Eight weeks after giving birth in the summer of 2020, Emily Wright was at home with her newborn when she received word that her employer - a major retailer - was commencing a redundancy process.
The pandemic had hit the company’s finances hard, and Emily, who asked NationalWorld not to use her real name, was told she would have to re-interview for her role while still on maternity leave.
“I told [the company] it would be difficult to find an hour as my baby needed feeding on demand but they gave me no option. During the interview she was crying upstairs with my partner,” she recalls.
Of the three candidates being re-interviewed for just two jobs, Emily was by far the most qualified and experienced candidate. Following the job interview, however, she was told she wasn’t selected.
“I worked with [the women] being interviewed and they were on grades below me.
“I believe they made me redundant because I was on maternity leave, because they thought I would come back to work on a part-time basis,” she says.
Emily was due to have a further consultation meeting to discuss her redundancy, but just two months later, the company went into administration, making her redundant the same day.
Pandemic’s effect on gender equality
Since the pandemic arrived and wreaked havoc on the UK economy, millions of people like Emily have lost their jobs, had hours cut or been placed on furlough. Women, however, have disproportionately shouldered the burden.
With women around a third more likely to have worked in a sector that was shut down in 2020, more likely to have been put on furlough and significantly more likely to have lost their jobs than men, a recent PwC report warned the effect was so severe that the pandemic risks “revers[ing] the progress made by the OECD towards gender parity in the workplace”.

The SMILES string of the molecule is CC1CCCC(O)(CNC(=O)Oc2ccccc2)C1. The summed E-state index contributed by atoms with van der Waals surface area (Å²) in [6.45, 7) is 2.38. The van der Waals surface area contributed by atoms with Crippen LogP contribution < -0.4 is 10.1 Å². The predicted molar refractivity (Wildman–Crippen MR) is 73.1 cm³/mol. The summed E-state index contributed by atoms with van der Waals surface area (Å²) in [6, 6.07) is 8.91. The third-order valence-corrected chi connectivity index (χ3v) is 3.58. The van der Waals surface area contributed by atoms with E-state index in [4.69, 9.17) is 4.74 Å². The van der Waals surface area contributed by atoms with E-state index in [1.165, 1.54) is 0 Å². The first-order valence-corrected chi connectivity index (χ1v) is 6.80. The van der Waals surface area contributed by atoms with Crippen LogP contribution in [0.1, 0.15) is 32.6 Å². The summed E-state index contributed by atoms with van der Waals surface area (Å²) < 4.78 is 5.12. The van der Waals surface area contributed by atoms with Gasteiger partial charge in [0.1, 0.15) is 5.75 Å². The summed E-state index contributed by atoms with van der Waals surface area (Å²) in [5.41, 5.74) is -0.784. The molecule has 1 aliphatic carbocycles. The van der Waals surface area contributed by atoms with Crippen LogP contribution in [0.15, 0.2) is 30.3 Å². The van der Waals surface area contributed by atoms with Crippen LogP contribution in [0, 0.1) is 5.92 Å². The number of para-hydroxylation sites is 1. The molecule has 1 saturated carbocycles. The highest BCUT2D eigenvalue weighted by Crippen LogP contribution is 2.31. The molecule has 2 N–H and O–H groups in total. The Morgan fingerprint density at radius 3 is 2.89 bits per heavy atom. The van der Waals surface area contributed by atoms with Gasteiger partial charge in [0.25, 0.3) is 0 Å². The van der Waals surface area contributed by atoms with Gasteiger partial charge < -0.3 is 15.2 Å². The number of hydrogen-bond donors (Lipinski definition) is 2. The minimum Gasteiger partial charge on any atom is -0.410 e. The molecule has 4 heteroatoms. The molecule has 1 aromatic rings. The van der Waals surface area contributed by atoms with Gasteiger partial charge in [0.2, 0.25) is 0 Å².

This damage, warns the PwC, could take “years to repair”, yet gender equality groups like the Women’s Budget Group (WBG) fear post-pandemic recovery plans have thus far failed to account for the gendered impact of coronavirus.
“It’s entirely predictable that women have been affected differently by the pandemic,” says Mary-Ann Stephenson, director of the WBG, pointing out that women are “more likely to be employed in sectors that were shut down like retail, hospitality and so on”, making them more likely to have been furloughed, had hours cut or lost their jobs.
There’s a risk, as in Emily’s case, that the jobs once available to these women might no longer exist, forcing them to change their hours, careers or even their location.
“There’s not a lot of jobs in my specific field where I live...I may have to think about changing my career,” she says.
Yet returning to work following redundancy is about more than just the availability of jobs, explains Mary, pointing out that “women have always done more unpaid work, particularly care work in the home, either for children or elderly relatives”.